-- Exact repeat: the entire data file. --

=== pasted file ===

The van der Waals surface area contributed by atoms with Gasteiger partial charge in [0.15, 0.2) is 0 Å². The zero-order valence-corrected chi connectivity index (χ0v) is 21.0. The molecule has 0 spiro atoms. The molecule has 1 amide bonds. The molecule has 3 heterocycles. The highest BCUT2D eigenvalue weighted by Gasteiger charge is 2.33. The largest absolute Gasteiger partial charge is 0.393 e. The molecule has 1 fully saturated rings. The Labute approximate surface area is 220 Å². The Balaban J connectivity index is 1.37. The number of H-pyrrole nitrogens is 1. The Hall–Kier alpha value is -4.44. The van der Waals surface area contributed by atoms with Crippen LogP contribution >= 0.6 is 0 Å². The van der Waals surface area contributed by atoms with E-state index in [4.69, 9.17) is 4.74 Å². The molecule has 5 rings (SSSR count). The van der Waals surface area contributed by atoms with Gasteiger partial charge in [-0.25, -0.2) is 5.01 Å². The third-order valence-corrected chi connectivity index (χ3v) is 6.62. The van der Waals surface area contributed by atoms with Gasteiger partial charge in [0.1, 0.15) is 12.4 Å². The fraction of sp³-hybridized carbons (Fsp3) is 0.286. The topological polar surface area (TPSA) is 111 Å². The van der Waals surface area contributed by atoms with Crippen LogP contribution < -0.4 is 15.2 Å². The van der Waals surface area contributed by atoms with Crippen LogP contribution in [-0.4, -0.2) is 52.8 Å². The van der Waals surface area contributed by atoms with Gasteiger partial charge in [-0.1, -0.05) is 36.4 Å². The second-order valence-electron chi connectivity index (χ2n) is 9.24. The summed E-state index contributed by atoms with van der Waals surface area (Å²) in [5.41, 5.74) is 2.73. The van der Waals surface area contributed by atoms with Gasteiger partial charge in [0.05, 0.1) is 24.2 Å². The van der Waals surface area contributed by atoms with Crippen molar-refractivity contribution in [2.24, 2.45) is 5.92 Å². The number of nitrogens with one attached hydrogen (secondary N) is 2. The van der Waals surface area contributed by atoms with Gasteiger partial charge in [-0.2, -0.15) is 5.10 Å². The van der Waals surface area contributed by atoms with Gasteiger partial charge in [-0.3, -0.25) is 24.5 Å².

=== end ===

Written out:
The van der Waals surface area contributed by atoms with Gasteiger partial charge in [0.15, 0.2) is 0 Å². The zero-order valence-corrected chi connectivity index (χ0v) is 21.0. The molecule has 0 spiro atoms. The molecule has 1 amide bonds. The molecule has 3 heterocycles. The highest BCUT2D eigenvalue weighted by Gasteiger charge is 2.33. The largest absolute Gasteiger partial charge is 0.393 e. The molecule has 1 fully saturated rings. The Labute approximate surface area is 220 Å². The Balaban J connectivity index is 1.37. The number of H-pyrrole nitrogens is 1. The Hall–Kier alpha value is -4.44. The van der Waals surface area contributed by atoms with Crippen LogP contribution >= 0.6 is 0 Å². The van der Waals surface area contributed by atoms with E-state index in [4.69, 9.17) is 4.74 Å². The molecule has 5 rings (SSSR count). The van der Waals surface area contributed by atoms with Gasteiger partial charge in [-0.25, -0.2) is 5.01 Å². The third-order valence-corrected chi connectivity index (χ3v) is 6.62. The van der Waals surface area contributed by atoms with Gasteiger partial charge in [0.1, 0.15) is 12.4 Å². The fraction of sp³-hybridized carbons (Fsp3) is 0.286. The topological polar surface area (TPSA) is 111 Å². The van der Waals surface area contributed by atoms with Crippen LogP contribution < -0.4 is 15.2 Å². The van der Waals surface area contributed by atoms with Crippen LogP contribution in [-0.4, -0.2) is 52.8 Å². The van der Waals surface area contributed by atoms with Gasteiger partial charge in [-0.1, -0.05) is 36.4 Å². The second-order valence-electron chi connectivity index (χ2n) is 9.24. The summed E-state index contributed by atoms with van der Waals surface area (Å²) in [5.41, 5.74) is 2.73. The van der Waals surface area contributed by atoms with Gasteiger partial charge in [0.05, 0.1) is 24.2 Å². The van der Waals surface area contributed by atoms with Crippen molar-refractivity contribution in [2.24, 2.45) is 5.92 Å². The number of nitrogens with one attached hydrogen (secondary N) is 2. The van der Waals surface area contributed by atoms with Gasteiger partial charge in [-0.2, -0.15) is 5.10 Å². The van der Waals surface area contributed by atoms with Gasteiger partial charge in [-0.3, -0.25) is 24.5 Å².